18th April 2016
The Caribbean cricket podcast
Welcome to part two of edition no. 27 of The Willow in the WIndies.
Reds and I picked up from where we left off yesterday, and began by looking at the new seasons in England and India.
England captain Alastair Cook made the news for apparently failing to comply with new health and safety regulations regarding helmets. It was said he refused to wear the new model – putting him in conflict with the ECB – put subsequent reports suggest he has agreed to wear it after discussions with Andrew Strauss.
Reds recently caught up with Strauss when he was in St Lucia, and interviewed him for local media. I feel there is a great deal more the ECB could do to assist West Indies cricket – but that’s a conversation for another time.
Of note in the English County Championship this season is that the toss has been partially done away with. A visiting skipper has the option to bowl first; if he doesn’t, they toss for first innings. I wondered if this is an innovation that might be introduced in the Caribbean’s regional four-day competition?
Both Fidel Edwards and Ravi Rampaul are featuring in the competition – and Rampaul had a good debut for Surrey, picking up eight wickets.
The biggest, and saddest news in England was the sudden retirement of James Taylor due to a heart defect. Further sad news this week came out of Trinidad, where a young English cricketer was murdered in a street robbery.
In India, the IPL is underway. Before the tournament, senior commentator Harsha Bhogle was sacked by the BCCI. Reds and I shared our fears for the standards of international cricket commentary and impartiality.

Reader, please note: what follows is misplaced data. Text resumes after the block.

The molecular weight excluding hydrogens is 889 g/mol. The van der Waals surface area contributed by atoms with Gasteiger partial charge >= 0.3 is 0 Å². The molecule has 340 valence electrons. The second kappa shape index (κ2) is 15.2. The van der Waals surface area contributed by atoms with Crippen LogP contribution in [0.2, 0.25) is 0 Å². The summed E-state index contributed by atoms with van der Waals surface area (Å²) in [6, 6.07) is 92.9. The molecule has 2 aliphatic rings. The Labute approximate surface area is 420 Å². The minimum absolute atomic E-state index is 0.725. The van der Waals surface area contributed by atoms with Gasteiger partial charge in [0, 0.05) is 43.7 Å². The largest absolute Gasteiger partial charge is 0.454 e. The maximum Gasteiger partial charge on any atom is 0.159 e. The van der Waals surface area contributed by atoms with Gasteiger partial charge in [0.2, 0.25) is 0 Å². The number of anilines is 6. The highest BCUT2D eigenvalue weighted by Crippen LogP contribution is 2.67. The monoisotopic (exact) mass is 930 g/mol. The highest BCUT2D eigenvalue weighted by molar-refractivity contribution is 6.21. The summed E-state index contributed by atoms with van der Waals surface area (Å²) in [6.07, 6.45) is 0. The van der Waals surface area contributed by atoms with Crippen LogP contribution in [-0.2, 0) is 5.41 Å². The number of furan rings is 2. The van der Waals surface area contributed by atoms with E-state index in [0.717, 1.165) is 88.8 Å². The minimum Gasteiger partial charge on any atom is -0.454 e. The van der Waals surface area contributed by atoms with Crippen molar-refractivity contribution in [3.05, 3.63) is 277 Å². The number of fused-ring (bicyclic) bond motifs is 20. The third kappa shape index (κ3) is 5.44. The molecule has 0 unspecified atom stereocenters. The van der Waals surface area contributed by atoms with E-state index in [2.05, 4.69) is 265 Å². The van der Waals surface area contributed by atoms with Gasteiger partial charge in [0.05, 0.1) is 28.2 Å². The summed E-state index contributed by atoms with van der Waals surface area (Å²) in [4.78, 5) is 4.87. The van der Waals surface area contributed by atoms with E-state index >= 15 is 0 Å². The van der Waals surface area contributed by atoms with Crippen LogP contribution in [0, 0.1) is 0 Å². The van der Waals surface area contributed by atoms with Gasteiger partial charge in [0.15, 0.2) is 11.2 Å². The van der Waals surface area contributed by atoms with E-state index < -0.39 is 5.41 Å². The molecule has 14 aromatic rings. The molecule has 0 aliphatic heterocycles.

Elsewhere, Dwayne Bravo’s Gujarat Lions have got off to a winning start. I am following them for First Post news in India. Lendl Simmons has had to withdraw with injury, and he has been replaced by New Zealand’s Martin Guptill – who was also announced this week as the captain of Guyana Amazon Warriors in the CPL.
Six members of West Indies’ Under 19 World Cup winning squad will also be featuring in the competition, including Gidron Pope for the Windward Islands Zouks. We noted that the team’s moniker is no longer the St Lucia Zouks. This change seems to have been slipped under the radar – although in my podcast with him after the CPL draft, Peter Miller did flag up that the Zouks then were referred to as just that – the Zouks – so a change was clearly being planned.
The Barbados Tridents were purchased ahead of the new CPL season by the Indian businessman, Dr Vijay Mallya. He disclosed that he only paid $100 for the team. He is now regarded as a fugitive from India – where he has huge outstanding debts – having absconded to England. It has been reported that his diplomatic passport has been withdrawn and that proceedings against him, possibly of a criminal nature, are underway. All of this must be a huge worry to his Tridents partners – the Barbados government – and the CPL organisers.
Elsewhere, in St Lucia the cricket stadium is to be named after Darren Sammy, with a stand also to be named after Johnson Charles. I asked Reds if there were any plans to name the media facilities after Reds Perreira? He dodged that friendly bouncer.
We ended the programme by looking back briefly at the 1975/76 Test series in the Caribbean versus India, which was a huge impact upon the future direction of West Indies cricket under captain Clive Lloyd – and saw the birth of the WIndies’ 4-pronged pace attack.
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